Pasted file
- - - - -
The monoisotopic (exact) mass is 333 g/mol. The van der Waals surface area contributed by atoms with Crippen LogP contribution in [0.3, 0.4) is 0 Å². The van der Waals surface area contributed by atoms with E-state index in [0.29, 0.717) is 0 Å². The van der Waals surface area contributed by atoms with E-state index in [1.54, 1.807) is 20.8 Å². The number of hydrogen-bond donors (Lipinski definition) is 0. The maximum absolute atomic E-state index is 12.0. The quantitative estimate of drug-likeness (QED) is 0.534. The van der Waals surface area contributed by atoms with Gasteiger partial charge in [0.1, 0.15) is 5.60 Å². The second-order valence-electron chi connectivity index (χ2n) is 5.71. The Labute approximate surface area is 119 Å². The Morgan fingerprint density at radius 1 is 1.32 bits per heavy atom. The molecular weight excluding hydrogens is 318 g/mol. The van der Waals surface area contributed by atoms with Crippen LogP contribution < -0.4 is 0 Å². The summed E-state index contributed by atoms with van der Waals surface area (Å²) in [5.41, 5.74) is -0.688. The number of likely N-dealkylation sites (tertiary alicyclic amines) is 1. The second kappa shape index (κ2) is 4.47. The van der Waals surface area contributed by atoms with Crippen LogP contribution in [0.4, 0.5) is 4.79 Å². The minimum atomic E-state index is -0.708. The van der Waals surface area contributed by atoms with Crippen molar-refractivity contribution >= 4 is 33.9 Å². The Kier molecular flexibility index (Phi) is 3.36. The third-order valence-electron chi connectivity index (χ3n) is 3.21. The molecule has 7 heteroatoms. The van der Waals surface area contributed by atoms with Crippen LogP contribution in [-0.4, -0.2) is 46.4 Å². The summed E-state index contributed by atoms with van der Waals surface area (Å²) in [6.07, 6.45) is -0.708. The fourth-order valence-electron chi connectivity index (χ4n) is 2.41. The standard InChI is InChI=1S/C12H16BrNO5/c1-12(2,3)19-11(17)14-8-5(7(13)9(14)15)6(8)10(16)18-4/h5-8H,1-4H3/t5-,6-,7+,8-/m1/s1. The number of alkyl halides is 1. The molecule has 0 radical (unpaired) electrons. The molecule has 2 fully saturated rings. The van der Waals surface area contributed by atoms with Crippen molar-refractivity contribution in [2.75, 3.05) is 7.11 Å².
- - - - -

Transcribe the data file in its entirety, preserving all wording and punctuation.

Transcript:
The monoisotopic (exact) mass is 333 g/mol. The van der Waals surface area contributed by atoms with Crippen LogP contribution in [0.3, 0.4) is 0 Å². The van der Waals surface area contributed by atoms with E-state index in [0.29, 0.717) is 0 Å². The van der Waals surface area contributed by atoms with E-state index in [1.54, 1.807) is 20.8 Å². The number of hydrogen-bond donors (Lipinski definition) is 0. The maximum absolute atomic E-state index is 12.0. The quantitative estimate of drug-likeness (QED) is 0.534. The van der Waals surface area contributed by atoms with Gasteiger partial charge in [0.1, 0.15) is 5.60 Å². The second-order valence-electron chi connectivity index (χ2n) is 5.71. The Labute approximate surface area is 119 Å². The Morgan fingerprint density at radius 1 is 1.32 bits per heavy atom. The molecular weight excluding hydrogens is 318 g/mol. The van der Waals surface area contributed by atoms with Crippen LogP contribution < -0.4 is 0 Å². The summed E-state index contributed by atoms with van der Waals surface area (Å²) in [5.41, 5.74) is -0.688. The number of likely N-dealkylation sites (tertiary alicyclic amines) is 1. The second kappa shape index (κ2) is 4.47. The van der Waals surface area contributed by atoms with Crippen LogP contribution in [0.4, 0.5) is 4.79 Å². The minimum atomic E-state index is -0.708. The van der Waals surface area contributed by atoms with Crippen molar-refractivity contribution >= 4 is 33.9 Å². The Kier molecular flexibility index (Phi) is 3.36. The third-order valence-electron chi connectivity index (χ3n) is 3.21. The molecule has 7 heteroatoms. The van der Waals surface area contributed by atoms with Crippen LogP contribution in [-0.4, -0.2) is 46.4 Å². The summed E-state index contributed by atoms with van der Waals surface area (Å²) in [6.07, 6.45) is -0.708. The fourth-order valence-electron chi connectivity index (χ4n) is 2.41. The standard InChI is InChI=1S/C12H16BrNO5/c1-12(2,3)19-11(17)14-8-5(7(13)9(14)15)6(8)10(16)18-4/h5-8H,1-4H3/t5-,6-,7+,8-/m1/s1. The number of alkyl halides is 1. The molecule has 0 radical (unpaired) electrons. The molecule has 2 fully saturated rings. The van der Waals surface area contributed by atoms with Crippen molar-refractivity contribution in [2.75, 3.05) is 7.11 Å².